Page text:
If you're looking for a flu shot this season, you shouldn't have much trouble finding one.
As Washington area residents begin lining up in grocery stores, pharmacies and workplaces, federal officials and others monitoring the situation say they don't foresee a repetition of last year's vaccine shortfall, which resulted from the shutdown of an English factory manufacturing drugs for California-based Chiron Corp.
"We don't anticipate a shortage, although there might be a delay" in getting vaccine to doctors who have ordered it, said Norman H. Edelman, chief medical officer for the American Lung Association, which offers a flu shot locator on the Web at http://www.flucliniclocator.org. (Maxim Health Systems offers similar information at www.findaflushot.com.)
Shot providers like Giant, CVS and others whose clinics turn up on the shot finder Web sites tend to get their supplies earlier than individual medical practices and public health clinics because they purchase vaccine in large quantities and often have contracts that require early delivery.
The reassurance came after Chiron's announcement last week that its vaccine production for the 2005-06 flu season will fall short of its previously projected 18 million to 26 million doses. The company did not reveal how much of the drug it will be able to make.
Chiron is one of four companies -- up from three -- producing flu vaccine for the U.S. market, the Food and Drug Administration (FDA) said in a news release after the company's announcement, adding that the government has been working with producers to ensure "an adequate, safe and effective supply of vaccine" for this year.
A new injectable vaccine, GlaxoSmithKline's Fluarix, has been approved by the FDA for use in people age 18 and older, joining Chiron's Fluvirin, Sanofi Pasteur's Fluzone (the U.S. market leader) and the nasal vaccine FluMist from Gaithersburg-based MedImmune. The Centers for Disease Control and Prevention (CDC) had indicated before Chiron's announcement that 80 to 100 million doses of flu vaccine might be available nationwide this season; 61 million doses were available last season.
Edelman said matching supply to demand is an annual problem for those distributing the vaccine, "because you don't know what the demand will be."
Another issue, he said, is the growing acknowledgement among public health experts that elderly people -- who make up a large portion of the high-risk population given priority for flu shots -- in many cases get little or no benefit from the vaccine. "Some of them have immune systems that are just not responsive enough and vaccine just doesn't elicit an appropriate antibody response," Edelman said.
New attention is being focused lately on how the illness is spread. "Everyone agrees that the vectors -- the Typhoid Marys of the system -- are school-age children," said Edelman. "The American Lung Association has said in its public statements that the CDC has to really rethink its strategy, and I think an optimal strategy would be one that encourages all kids to get vaccinated."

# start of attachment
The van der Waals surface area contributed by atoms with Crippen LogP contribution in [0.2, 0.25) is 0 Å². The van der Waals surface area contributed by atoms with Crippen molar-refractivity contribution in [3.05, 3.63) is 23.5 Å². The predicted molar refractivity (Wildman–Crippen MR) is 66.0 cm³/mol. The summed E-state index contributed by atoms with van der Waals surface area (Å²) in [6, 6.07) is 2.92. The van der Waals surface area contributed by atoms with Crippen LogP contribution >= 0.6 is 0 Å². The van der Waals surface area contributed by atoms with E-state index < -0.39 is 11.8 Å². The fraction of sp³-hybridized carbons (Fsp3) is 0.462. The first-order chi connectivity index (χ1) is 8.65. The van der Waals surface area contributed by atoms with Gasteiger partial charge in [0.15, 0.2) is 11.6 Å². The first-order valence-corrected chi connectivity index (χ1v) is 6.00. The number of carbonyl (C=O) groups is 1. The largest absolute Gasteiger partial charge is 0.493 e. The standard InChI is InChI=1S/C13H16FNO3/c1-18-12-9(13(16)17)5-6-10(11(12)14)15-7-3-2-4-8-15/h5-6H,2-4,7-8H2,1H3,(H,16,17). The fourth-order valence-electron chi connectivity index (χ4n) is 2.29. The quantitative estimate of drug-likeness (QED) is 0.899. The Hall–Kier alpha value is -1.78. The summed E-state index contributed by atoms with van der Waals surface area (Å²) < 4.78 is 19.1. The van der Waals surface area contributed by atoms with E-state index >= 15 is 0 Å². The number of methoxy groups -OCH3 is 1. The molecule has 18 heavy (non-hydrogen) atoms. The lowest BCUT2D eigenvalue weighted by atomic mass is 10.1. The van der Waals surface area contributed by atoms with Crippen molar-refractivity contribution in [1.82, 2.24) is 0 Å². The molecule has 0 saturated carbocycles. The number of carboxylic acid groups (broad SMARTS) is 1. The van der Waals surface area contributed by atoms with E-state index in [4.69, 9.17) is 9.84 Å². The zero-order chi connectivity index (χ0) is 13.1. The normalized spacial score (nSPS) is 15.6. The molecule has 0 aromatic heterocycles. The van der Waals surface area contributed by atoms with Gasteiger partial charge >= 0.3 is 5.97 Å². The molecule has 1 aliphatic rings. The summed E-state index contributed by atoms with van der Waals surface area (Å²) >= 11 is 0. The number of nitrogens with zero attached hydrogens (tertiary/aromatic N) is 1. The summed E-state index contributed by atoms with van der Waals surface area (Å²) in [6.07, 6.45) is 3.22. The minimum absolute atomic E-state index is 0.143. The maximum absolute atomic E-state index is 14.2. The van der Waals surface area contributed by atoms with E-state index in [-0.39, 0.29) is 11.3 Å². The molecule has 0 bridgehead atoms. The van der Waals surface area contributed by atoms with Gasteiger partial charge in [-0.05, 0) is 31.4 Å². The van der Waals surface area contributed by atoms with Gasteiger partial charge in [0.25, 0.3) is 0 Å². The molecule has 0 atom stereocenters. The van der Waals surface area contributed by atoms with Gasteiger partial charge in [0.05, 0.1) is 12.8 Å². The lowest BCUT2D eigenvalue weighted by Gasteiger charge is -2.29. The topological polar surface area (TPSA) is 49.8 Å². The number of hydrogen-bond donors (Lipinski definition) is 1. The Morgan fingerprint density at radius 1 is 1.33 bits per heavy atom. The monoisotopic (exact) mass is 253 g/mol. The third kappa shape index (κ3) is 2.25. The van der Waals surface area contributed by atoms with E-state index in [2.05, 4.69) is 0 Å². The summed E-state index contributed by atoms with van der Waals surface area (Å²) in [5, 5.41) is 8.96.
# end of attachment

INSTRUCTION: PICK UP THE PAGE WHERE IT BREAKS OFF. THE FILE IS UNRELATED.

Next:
The CDC's definition of high-risk is those groups considered to be most likely to develop flu-related complications -- people 65 years of age and older, residents of long-term-care facilities, people with chronic cardiovascular or metabolic diseases, children 6 to 23 months of age, pregnant women, health care workers involved in direct patient care and those in regular contact with children under 6 months of age.
Edelman and other health experts say everyone who wants flu protection should get vaccinated and that the government should play a larger role in making vaccine available and getting people to use it. But evidence suggests that even universal availability and access would have limited impact on immunization rates. In the Canadian province of Ontario, which offers free flu shots to every person who lives, works or attends school there, less than half the population got vaccinated last year, according to Dan Strasbourg, a spokesman for the Ontario Ministry of Health and Long-Term Care.
While there is general agreement that vaccination is the cheapest, best and most effective means of preventing the flu, there are plenty of things people can do to lessen their likelihood of contracting the illness this season. The CDC offers this advice:
* Avoid close contact with those who are sick, and stay away from others when you are sick, which means staying away from work, school and errands to avoid spreading illness; and
* Cover your mouth and nose with a tissue while coughing or sneezing, wash your hands often and avoid touching your eyes, nose or mouth.
Tamiflu (oseltamivir), which has drawn attention as a possible weapon against avian flu, is one of four prescription antiviral drugs -- Symmetrel (amantadine), Flumadine (rimantadine) and Relenza (zanamavir) are the others -- that have been approved as treatments for those who do get the flu. If taken within two days of contracting the illness, these drugs can shorten the duration of illness by a day or two and make a person with the flu less contagious.
Three of the antiviral drugs -- all except Relenza -- have also been approved for use in preventing the flu in healthy adults. But Edelman said they are generally not regarded as alternatives to the vaccine, which "is simple, totally safe and much less expensive, especially than Tamiflu."
The antiviral drugs might be useful alternatives for people who cannot receive flu vaccine because they are allergic to eggs, Edelman said. The Lung Association strongly encourages people with asthma to get flu shots, but Edelman points out that those people should not use FluMist, which he said has been shown to trigger asthma attacks in some cases.
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